Let’s start with this:
Step One: On a scale of 1 to 10, rate your job, with 10 being “I Love What I Do and Can’t Believe I Actually Get Paid to Do It” and 1 being “I Hate What I Do and Would Change Jobs Immediately If I Had ANY Other Opportunities.”
Step Two: Write the two most stressful things about your job. In other words, if you could only change two things to move you a few points up on the one-to-ten scale, what would those two things be?
Keep those two things in mind as I talk about stress. Stress is energy your body produces when you wonder whether you can deal effectively with a given situation. Ultimately, you will use that energy to either run from the source of your stress or attack it (think back to Psychology 101: fight or flight). I use the terms “engage” for fight and “disengage” for flight. Neither option is necessarily right or wrong—it just depends on how we are engaging or disengaging.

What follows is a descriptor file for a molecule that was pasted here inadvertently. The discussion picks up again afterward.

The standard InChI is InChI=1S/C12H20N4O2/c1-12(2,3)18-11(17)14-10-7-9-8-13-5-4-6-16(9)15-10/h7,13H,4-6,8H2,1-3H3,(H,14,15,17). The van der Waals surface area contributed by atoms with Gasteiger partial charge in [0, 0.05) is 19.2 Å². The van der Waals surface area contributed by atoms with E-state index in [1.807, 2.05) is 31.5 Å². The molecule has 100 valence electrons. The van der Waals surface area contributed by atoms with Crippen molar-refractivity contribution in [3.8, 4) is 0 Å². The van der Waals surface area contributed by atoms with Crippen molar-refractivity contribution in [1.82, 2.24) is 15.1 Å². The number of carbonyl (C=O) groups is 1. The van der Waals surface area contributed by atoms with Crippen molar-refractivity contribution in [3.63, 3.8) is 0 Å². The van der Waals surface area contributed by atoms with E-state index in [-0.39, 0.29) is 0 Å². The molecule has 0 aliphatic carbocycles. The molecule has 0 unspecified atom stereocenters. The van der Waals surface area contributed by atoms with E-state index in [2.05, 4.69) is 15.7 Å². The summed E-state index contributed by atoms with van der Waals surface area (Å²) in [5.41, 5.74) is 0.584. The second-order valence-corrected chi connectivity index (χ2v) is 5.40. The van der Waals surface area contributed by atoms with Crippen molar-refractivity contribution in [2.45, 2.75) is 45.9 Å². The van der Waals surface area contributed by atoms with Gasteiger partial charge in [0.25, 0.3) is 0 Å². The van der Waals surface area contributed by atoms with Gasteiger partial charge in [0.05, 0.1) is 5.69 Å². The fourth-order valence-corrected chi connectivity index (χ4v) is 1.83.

We can engage in ways that are helpful or not helpful. Here are some examples of ways to engage that are helpful: 1) connect with someone who has been through this before to find support and direction; 2) assert yourself appropriately; 3) anticipate problems and have a response plan ready. Here are some examples of ways to engage that are not helpful: 1) verbally attack others; 2) criticize others; 3) create divisions among staff.
We can also disengage in ways that are helpful or not helpful. Here are some examples of ways to disengage that are helpful: 1) reflect, and ask yourself what you are doing to contribute to or sustain the problem; 2) keep perspective (i.e., Is too much of your identity tied to your vocation? Is your sense of urgency in the classroom actually impeding rather than helping you?)
Okay, so back to the two things you listed that you would like to change about your job. How have you managed the stress that those two things produce? Have you engaged in ways that are helpful or not helpful? Have you disengaged in ways that are helpful or not helpful?